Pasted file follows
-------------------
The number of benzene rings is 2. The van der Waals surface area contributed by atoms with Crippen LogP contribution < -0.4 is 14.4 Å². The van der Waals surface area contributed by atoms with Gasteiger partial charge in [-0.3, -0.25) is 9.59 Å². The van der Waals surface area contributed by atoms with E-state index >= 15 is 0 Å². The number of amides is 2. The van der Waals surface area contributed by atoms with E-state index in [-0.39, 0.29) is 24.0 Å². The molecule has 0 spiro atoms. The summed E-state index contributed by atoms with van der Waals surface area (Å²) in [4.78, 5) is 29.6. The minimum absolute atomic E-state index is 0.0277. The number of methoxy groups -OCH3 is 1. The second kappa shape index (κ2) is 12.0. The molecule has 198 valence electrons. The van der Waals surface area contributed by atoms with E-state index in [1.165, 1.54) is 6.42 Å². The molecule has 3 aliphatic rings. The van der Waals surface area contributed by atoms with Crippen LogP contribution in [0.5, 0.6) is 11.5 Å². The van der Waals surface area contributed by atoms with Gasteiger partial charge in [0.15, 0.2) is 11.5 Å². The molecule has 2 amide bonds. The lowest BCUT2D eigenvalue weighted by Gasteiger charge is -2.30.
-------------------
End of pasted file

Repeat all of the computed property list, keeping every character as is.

The number of benzene rings is 2. The van der Waals surface area contributed by atoms with Crippen LogP contribution < -0.4 is 14.4 Å². The van der Waals surface area contributed by atoms with Gasteiger partial charge in [-0.3, -0.25) is 9.59 Å². The van der Waals surface area contributed by atoms with E-state index >= 15 is 0 Å². The number of amides is 2. The van der Waals surface area contributed by atoms with E-state index in [-0.39, 0.29) is 24.0 Å². The molecule has 0 spiro atoms. The summed E-state index contributed by atoms with van der Waals surface area (Å²) in [4.78, 5) is 29.6. The minimum absolute atomic E-state index is 0.0277. The number of methoxy groups -OCH3 is 1. The second kappa shape index (κ2) is 12.0. The molecule has 198 valence electrons. The van der Waals surface area contributed by atoms with E-state index in [1.165, 1.54) is 6.42 Å². The molecule has 3 aliphatic rings. The van der Waals surface area contributed by atoms with Crippen LogP contribution in [0.5, 0.6) is 11.5 Å². The van der Waals surface area contributed by atoms with Gasteiger partial charge in [0.15, 0.2) is 11.5 Å². The molecule has 2 amide bonds. The lowest BCUT2D eigenvalue weighted by Gasteiger charge is -2.30.